Susan Sim, Jakarta – The good news is that the Indonesian forest fires this year are not as extensive as those three years ago.
The bad news is that they will be an annual problem for more years yet, despite the best intentions and efforts of the Indonesian government.
"Understand that we are doing our very best to limit the amount of haze being generated. And I think we've been very successful," Environment Minister Sarwono Kusumaatmadja told The Sunday Times yesterday. His ministry has in the last few years been co-ordinating efforts with the authorities in Singapore and Malaysia to combat the fires, caused in part by the hot season at this time of the year and by burning by farmers and loggers.
This time around, the fires – which he described as bush, and not forest fires – have spread over 9,000 ha of land in central Sumatra and Kalimantan.
The resulting smoke and haze have caused airports in Pekanbaru in the Riau province and Pontianak in West Kalimantan to close their facilities to morning traffic, he said.
He confirmed that these interim closures would continue for as long as visibility in the areas remained low.
But if prolonged, the measures are likely to disrupt commerce in Sumatra, because the Simpang Tiga airport in Pekanbaru, with its visa-free facilities and direct flights to Singapore and Kuala Lumpur, is one of the busiest airports in the province.
The minister said, however, that he had not received any report that the haze had also affected operations at Singapore's Changi airport, about 300 km from Pekanbaru. "We're trying our best to make sure that does not happen," he pledged.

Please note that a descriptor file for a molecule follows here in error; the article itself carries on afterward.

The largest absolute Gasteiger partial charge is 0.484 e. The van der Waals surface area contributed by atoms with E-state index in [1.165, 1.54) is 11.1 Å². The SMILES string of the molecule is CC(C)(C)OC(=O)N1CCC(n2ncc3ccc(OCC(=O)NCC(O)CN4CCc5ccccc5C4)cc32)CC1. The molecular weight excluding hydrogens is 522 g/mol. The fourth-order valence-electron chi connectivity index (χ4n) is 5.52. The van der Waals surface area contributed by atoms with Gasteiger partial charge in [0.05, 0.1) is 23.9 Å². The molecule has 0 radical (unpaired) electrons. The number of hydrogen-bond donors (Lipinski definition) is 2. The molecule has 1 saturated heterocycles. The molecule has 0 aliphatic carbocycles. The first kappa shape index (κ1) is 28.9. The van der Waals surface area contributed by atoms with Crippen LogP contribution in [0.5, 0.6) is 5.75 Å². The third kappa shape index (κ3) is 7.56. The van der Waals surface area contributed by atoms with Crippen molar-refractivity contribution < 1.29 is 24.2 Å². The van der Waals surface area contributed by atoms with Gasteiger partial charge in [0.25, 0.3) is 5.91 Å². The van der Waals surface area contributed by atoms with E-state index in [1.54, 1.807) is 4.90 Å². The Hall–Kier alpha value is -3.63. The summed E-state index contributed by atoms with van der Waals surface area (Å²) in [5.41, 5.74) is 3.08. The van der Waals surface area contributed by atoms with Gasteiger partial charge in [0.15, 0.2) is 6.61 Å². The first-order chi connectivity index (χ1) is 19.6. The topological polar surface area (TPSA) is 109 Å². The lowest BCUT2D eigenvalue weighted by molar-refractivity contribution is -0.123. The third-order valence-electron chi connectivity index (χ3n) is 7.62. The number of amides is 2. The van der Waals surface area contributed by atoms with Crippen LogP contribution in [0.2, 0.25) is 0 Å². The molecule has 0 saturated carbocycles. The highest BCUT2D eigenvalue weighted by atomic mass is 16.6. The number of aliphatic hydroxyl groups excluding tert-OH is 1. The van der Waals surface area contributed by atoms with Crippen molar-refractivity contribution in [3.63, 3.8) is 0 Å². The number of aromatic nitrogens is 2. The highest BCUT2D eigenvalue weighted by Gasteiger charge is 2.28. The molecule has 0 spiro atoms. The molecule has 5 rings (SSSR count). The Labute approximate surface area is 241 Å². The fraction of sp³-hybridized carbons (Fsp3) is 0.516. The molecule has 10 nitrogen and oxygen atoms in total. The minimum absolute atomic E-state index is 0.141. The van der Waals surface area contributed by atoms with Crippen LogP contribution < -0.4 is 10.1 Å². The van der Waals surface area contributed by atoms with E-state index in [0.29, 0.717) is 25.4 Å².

Singapore environment officials are due to arrive in Jakarta on Tuesday for discussions on the situation, he added.
In the past, the Republic has provided satellite imagery which showed where the hot-spots were, enabling Indonesia to put those fires out promptly and stop the haze from blanketing the region.
Malaysia too has been giving similar meteorological information, he said, noting that joint action by the three countries had worked well since 1994, when fires across Indonesia caused air quality in the whole region to plummet for several months, prompting widespread health concerns.
Blaming plantations in Kalimantan and Sumatra as the "chief culprits" behind the fires, Mr Sarwono said the government was cracking down on them to stop the clearing of land by the burning of bush and trees.
Forestry Minister Jamaludin Suryohadikusumo was also quoted as saying earlier that companies would no longer be allowed to burn unused wood and other materials left over from logging or land-clearing operations.
Jakarta is also trying to persuade traditional "slash-and-burn" farmers to drop the practice, but the relative isolation in the Kalimantan heartland has made it difficult to reach them, Mr Sarwono said.
It would take years to convert all of them to other methods of cultivation, so it is likely that bush and forest fires will still continue to pose a danger to the environment.
And then there is the question about the weather.
The scale of deliberate burning is now lower than three years ago, but the current drought is worse and spontaneous flares cannot be avoided, he noted, lamenting, half in jest: "You cannot regulate the climate. So, if God decides to have a long period of rest, what can we do?"
In the meantime, he called for patience from Singaporeans should the haze worsen. "It's not like putting out fires in Orchard Road. It's a much more complex affair than that," he said, adding:
"Understand that we have a big problem and that it is a very nasty problem for us. So don't over-dramatise it because when it comes to suffering, we're the ones who suffer the most, not you."